The exhibition presents more than 200 works (sculptures, three-dimensional objects and documents such as invitation cards, posters and catalogues).
the universe of Charles Ratton – between curiosity and scholarship
The exhibition opens with the reconstruction of Charles Ratton's office. Created as a cabinet of curiosities, this first space presents the works of art that surrounded Charles Ratton on a daily basis in his office. This section also collects his notes and sketches that indicate his extremely accurate working method. Objects with a variety of provenances both geographical (the Far East, Africa, Oceania etc.) and temporal (Antiquity, Middle Ages) emphasise the diversity of his purchases and of his links with the Surrealists, including Tristan Tzara, Roland Tual and Paul Éluard.
The surrealist dealer and his work in the United States
In the 1920s, Charles Ratton became established as the learned connoisseur of disregarded and poorly understood cultures by adopting the role of a scholarly art dealer. He developed a network of purchasers and lenders in which wealthy amateurs rubbed shoulders with impoverished avant-garde artists and Surrealist poets.
Very quickly, Charles Ratton understood that it was not enough to be the first in Paris, but that it was necessary to be international and he set out to establish himself in the United States. Finally, he employed all types of modern communication: press, photography and film. In this section, the visitor discovers Charles Ratton through the exhibitions and sales with which he was associated both in France and in the United States.
Charles Tatton and Art Brut
From their encounter in 1944 until the late 1950s, Ratton and Jean Dubuffet met and corresponded often. Ratton presented Dubuffet to Pierre Matisse, who introduced him to the United States. He also acquainted him with African sculpture and showed him works created by the insane. His role was decisive in the invention of the concept of "Art Brut" (outsider art) and the creation of the Compagnie de l'Art Brut which he co-founded in 1948 with André Breton and Henri-Pierre Roché. He encouraged Georges Henri Rivière and one of his great collectors, Baron Eduard von der Heydt, to join. Part of the correspondence between Charles Ratton and Jean Dubuffet is displayed in this section.
After the war
Charles Ratton remained in Paris during the Occupation, and following the end of the war he continued to pursue his activity as an international art dealer while re-establishing contact with the Surrealists on their return from exile in America. There, he appeared as the supreme authority on African and Oceanian art and his gallery, rue de Marignan, was visited by all of the important figures in the world of amateurs and scholars. Despite his age and the appearance of a new generation of travelling dealers, he maintained his foremost postion amongst art dealers until the 1970s, contributing to the triumph and regularly promoting the value of objects that are increasingly considered as world heritage masterpieces.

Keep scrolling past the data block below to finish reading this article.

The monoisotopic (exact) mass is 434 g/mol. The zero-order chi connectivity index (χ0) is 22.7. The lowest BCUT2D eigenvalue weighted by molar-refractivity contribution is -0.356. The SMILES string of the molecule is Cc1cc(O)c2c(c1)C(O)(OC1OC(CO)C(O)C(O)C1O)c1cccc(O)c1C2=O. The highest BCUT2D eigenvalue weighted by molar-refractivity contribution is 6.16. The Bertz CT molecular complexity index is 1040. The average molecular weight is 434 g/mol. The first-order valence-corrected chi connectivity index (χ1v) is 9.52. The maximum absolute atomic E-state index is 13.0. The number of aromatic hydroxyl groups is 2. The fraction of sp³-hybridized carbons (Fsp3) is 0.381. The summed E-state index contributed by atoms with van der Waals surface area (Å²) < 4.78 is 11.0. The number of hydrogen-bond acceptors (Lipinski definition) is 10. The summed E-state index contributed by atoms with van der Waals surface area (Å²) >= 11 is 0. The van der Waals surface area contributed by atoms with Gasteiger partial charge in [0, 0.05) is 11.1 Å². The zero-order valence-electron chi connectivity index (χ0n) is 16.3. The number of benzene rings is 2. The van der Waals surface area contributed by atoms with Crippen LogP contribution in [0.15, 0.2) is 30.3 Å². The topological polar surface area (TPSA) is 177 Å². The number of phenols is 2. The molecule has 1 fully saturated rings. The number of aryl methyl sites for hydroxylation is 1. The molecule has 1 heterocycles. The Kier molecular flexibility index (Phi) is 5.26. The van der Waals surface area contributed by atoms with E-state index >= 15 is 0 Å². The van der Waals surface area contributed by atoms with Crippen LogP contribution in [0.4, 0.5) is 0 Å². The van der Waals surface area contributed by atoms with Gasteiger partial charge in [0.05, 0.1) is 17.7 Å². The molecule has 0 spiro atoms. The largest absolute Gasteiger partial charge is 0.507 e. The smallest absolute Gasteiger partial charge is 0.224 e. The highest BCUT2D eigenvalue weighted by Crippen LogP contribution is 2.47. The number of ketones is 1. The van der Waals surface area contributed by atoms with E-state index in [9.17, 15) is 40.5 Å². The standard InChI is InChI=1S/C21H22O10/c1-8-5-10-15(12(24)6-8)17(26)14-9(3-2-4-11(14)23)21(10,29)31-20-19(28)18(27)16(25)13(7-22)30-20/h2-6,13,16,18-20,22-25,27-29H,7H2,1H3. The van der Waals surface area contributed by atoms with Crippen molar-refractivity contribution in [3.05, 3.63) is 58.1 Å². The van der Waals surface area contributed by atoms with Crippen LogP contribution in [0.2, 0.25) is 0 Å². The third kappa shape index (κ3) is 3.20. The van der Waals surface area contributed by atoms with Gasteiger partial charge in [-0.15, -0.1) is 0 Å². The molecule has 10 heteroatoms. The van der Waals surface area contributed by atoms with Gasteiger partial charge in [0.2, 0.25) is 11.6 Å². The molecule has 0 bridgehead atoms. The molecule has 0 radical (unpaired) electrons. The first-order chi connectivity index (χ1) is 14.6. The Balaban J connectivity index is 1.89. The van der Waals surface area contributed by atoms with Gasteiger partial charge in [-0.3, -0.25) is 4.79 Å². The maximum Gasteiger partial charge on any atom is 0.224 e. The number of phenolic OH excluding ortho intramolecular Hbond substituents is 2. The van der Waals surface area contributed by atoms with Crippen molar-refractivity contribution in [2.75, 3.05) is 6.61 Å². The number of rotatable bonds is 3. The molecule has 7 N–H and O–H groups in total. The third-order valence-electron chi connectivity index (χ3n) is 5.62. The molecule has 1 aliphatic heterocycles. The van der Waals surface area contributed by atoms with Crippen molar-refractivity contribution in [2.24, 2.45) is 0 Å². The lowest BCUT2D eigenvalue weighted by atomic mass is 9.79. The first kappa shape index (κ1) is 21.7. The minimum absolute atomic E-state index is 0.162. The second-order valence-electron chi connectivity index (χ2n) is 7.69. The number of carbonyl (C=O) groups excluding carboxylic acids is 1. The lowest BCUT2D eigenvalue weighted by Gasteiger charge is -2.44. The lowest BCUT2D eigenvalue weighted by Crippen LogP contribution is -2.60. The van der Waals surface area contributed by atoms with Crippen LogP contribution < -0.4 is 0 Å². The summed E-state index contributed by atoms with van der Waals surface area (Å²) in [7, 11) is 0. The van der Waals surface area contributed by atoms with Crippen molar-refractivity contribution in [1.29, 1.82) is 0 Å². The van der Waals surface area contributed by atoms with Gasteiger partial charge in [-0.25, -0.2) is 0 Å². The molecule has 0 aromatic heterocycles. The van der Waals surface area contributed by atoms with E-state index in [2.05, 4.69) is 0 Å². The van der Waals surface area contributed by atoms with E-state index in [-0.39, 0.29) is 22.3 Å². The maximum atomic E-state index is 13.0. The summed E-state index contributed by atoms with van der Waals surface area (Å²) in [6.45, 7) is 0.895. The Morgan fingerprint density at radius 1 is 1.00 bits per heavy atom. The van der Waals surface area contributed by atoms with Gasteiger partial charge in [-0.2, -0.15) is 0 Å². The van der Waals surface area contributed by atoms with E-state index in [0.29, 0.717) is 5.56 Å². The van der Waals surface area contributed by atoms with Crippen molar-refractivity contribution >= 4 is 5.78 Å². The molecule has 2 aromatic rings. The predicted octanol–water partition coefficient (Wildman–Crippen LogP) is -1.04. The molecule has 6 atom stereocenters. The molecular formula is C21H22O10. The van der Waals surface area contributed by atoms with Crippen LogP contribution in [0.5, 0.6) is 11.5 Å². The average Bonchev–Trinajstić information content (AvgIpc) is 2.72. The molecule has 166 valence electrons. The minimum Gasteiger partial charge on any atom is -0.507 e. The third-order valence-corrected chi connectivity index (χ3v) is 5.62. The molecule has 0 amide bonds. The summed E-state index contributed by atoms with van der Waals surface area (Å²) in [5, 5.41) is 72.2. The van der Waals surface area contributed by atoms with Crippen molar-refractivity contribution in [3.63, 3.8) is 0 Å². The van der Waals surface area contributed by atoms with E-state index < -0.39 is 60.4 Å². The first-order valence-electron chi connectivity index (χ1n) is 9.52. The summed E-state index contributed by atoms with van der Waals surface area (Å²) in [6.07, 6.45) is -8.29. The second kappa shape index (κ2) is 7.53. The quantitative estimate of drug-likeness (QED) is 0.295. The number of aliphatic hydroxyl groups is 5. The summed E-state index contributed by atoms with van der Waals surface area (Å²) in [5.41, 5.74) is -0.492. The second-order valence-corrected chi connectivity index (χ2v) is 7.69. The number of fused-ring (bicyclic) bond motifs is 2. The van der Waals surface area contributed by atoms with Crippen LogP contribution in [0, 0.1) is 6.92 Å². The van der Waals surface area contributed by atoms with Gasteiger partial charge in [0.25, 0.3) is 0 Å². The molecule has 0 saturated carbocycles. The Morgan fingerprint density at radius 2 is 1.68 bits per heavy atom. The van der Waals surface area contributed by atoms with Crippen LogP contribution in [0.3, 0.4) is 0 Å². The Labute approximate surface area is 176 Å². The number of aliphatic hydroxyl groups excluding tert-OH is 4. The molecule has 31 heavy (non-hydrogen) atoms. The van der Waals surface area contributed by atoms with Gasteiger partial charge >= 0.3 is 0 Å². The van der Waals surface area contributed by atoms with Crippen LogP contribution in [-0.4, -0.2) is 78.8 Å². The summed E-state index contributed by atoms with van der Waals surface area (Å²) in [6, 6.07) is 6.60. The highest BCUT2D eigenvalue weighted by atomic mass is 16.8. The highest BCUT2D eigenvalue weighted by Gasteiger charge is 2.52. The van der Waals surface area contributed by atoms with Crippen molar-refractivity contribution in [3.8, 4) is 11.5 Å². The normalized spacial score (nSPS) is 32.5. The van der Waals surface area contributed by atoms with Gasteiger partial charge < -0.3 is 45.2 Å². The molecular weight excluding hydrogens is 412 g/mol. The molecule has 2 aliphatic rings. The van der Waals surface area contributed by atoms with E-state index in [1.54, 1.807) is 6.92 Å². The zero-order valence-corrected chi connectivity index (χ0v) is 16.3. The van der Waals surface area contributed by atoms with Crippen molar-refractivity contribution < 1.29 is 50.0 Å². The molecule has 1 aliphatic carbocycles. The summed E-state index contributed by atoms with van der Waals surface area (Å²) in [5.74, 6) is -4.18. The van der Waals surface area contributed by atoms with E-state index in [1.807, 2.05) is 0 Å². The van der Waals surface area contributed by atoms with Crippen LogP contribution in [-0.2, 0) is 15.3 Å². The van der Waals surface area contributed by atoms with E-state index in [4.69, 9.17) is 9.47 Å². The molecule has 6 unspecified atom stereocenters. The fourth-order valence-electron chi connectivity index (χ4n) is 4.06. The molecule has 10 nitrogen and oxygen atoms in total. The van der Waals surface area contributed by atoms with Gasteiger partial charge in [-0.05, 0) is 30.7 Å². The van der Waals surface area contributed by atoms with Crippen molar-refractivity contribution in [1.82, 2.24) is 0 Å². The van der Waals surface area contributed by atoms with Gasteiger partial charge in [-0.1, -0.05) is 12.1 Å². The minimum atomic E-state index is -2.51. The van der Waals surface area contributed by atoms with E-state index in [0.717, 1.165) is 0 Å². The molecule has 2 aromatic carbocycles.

A mystery remains
In the 1980s Charles Ratton attempted to donate the cream of his collection to the musée du Louvre. However, the institution did not to open its doors to non-Western art until 20 years later, after having refused the art dealer's proposed donations on several occasions.
Whilst Charles Ratton contributed to make known some aspects of non-Western artistic creation and in particular the court arts, the nature of the relationships which he had with these works remains a mystery. Keen to preserve the memory of each work that passed through his hands, but also to control its image, he photographed every object. However, there is one work that he never sold and which may offer some clues as to the relationship between the collector and art: this work represents a seated, immobile man, whose head is swallowed by the jaws of a horned snake.
A rare work, undoubtedly produced for the European market, and which embodies the discretion of a man who never wanted to reveal anything of his life or work. Strange and contradictory, an expression of predation and devoration, it can be interpreted as a deformed reflection of the relationship between Charles Ratton, art and the market: passionate, sometimes blinding but always controlled and emotionally charged.